2. TypeScript, CoffeeScript, *Script have nothing to do with JS, this post is not about it.
4. If you're happy with any technology and it helps to archive the business goals - I can be only happy for that!
Big claim, isn't it? Well, I'm sure I have a right to say that. I've been
I'm a normal developer.
You cannot avoid JS
Yes, you can try but you won't be able to. As a cancer it's being integrated in everything - web, backend, databases, mobile and embedded systems.
Again, due historical reasons browsers don't have other options, suck it up, bite your tongue and write frontend. I know it's a hard work, thanks to people who doing that.
JS is cool on backend too
I hear that all the time, especially from newbie developers. They're claiming that JS is so simple to use so even backend can benifit.
There are dozens of tools have been created for backend - JVM/Java, RubyOnRails, Python and, I'm sorry, PHP.
So why do they think we deserve one more creature in our crowded backend zoo?
I'd like to go through most popular answers I've heard
JS is fast!
JS is modern language
Oh well. I want to share pain with you.
I'm sure you have heard about JS6, along with cool systax stuff they finally brought in classic datatypes - Map & Set. I hope dear reader know these are very basic data structures known to any developers(even to JS ones, I hope). I was really happy that finally I could use innovations dated back to 1970
You easily can do
[1, 2, 3, 4].map(i => i*10) because it's so normal nowadays, and, of course, JS clamed to be functional. But, apparently JS "architectors" don't think so. Althogh
Set has forEach method but doesn't have
I mean, WHY?! What held developers from doing that?
Map - it's simply not possible to map via
I was told that types slow down development. And I'm absolutely agree, if you write Hello World every day JS is hell faster to use. But sorry, I'm writing production code for medium and big sized applications, which are business critical.
One claims that JS is safe if you write tests. It's true, but why whould you write tests if compiller can prevent developer from obvilius mistakes? I mean, why? Why do you need to check input arguments for type(say, MongoId as object or string) if you expect only one type?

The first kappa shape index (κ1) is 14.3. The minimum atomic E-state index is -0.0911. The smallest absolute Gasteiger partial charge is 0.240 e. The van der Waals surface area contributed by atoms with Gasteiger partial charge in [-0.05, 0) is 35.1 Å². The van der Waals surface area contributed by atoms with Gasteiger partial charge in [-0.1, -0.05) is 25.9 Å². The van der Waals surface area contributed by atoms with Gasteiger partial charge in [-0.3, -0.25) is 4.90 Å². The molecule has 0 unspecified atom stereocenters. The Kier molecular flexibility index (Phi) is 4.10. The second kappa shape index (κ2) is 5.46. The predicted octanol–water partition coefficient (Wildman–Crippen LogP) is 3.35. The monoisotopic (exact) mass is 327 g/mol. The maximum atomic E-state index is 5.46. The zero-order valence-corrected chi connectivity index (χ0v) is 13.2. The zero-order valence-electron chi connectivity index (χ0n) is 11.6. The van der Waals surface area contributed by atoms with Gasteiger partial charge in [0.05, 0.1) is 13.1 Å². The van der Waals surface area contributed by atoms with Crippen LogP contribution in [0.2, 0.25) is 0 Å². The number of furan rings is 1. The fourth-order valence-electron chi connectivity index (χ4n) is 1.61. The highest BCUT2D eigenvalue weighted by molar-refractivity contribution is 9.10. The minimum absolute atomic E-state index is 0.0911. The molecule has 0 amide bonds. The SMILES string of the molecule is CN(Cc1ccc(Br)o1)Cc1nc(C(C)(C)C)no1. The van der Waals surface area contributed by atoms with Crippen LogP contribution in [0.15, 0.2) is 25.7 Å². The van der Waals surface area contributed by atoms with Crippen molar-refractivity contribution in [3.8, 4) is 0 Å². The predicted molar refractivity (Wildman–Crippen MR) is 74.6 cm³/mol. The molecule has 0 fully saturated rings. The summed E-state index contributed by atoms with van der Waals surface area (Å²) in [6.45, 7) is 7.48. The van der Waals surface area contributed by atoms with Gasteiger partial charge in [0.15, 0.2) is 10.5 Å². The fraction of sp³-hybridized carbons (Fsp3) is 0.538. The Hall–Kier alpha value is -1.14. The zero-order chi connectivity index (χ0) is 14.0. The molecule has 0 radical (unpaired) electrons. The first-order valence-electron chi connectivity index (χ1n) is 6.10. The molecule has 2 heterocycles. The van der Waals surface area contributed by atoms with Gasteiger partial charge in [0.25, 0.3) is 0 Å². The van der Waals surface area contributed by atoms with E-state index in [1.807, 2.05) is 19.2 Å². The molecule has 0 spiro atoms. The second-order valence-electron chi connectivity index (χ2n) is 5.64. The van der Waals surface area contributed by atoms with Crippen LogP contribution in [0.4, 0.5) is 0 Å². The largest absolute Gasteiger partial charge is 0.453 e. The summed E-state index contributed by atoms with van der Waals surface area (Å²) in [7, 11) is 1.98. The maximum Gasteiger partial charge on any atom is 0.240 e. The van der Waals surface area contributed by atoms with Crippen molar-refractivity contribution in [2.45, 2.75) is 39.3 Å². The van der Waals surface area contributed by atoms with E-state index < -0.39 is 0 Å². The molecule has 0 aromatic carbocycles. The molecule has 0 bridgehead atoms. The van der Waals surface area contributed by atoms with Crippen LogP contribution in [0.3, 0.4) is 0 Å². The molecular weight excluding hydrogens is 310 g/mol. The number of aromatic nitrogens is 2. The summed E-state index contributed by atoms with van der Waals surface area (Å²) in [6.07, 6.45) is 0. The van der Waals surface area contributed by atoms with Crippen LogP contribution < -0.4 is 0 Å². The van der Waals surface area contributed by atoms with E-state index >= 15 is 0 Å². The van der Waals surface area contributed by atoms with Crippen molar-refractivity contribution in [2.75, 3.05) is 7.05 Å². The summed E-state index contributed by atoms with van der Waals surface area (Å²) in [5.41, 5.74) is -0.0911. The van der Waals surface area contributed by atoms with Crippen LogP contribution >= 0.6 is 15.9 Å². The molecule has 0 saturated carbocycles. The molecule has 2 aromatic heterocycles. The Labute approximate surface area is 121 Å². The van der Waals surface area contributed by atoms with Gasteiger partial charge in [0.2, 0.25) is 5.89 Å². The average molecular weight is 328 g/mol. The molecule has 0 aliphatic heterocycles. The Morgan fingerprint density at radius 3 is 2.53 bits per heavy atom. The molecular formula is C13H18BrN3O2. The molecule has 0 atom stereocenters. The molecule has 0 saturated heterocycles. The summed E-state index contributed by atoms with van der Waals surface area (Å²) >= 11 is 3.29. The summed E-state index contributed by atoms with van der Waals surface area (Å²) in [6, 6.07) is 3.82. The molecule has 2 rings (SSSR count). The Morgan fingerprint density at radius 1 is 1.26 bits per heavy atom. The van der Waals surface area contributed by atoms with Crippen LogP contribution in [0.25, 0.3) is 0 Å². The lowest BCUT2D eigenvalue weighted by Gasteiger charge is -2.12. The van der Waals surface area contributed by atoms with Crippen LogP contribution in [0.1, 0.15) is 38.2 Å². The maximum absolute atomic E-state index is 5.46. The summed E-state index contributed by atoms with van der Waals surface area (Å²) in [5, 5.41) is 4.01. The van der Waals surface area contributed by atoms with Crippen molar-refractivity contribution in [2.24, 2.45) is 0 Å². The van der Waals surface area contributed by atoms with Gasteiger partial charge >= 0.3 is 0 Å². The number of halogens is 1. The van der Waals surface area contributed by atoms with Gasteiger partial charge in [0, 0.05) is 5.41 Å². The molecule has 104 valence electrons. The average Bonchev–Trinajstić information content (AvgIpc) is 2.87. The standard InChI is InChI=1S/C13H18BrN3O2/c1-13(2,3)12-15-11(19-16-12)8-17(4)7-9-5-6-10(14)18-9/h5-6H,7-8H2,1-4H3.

I'm sure it's easier to write
id: MongoId in the contract rather that cover that scenario in the dozens of tests(and still it will leak some usecases)
I love reckless approach of some JS developers - we have tests covered that - they say. Often I don't have tests I don't need - compiller won't allow me to run something which doesn't work
Again, I see zero reasons why you would run broken code, you should not be able to!!
JS is envolving all the time
Actully it's other way around. Because of the low learning curve we're having a lot of shit code outthere(same as PHP). Honestly it looks like there is a rally of producing another shit-framework.
While JS devs are bragging about production deployment of all-shinny-new library released yesterday world is shocking observing that. Why so? It might sound a bit conservative but production code supposed to work.
It's very easy to write code in JS
Yes, it's always easy to write code, but don't you write Programms and Applications? It's not that simple, and, if tool doesn't put constrains on you it's very difficult to keep consistency.
Think about writing code on the sheet of paper? It's very simple but never easy
If you're frontend developer - accept it, suffer and do your job. It's hard but very important.
If you're JS backend developer - stop bragging about that. It's not fine. Open your eyes as look around, world of programming is beatuful and got different tools, don't reinvent the wheel. I know you can do better.
Dude, do you use JS?
Of couse I do.
I'm just minimizing usage to keep mine nerve system for more pleasant experience.
Yes, I do write frontend (and do it well) when I have to, and yes, I do write prototypes on nodejs(but it never ever goes outside of prototype stage)
Why so angry?
Coz I'm sick of observing how JS is holding back whole software development ecosystem. As part of it I have my word.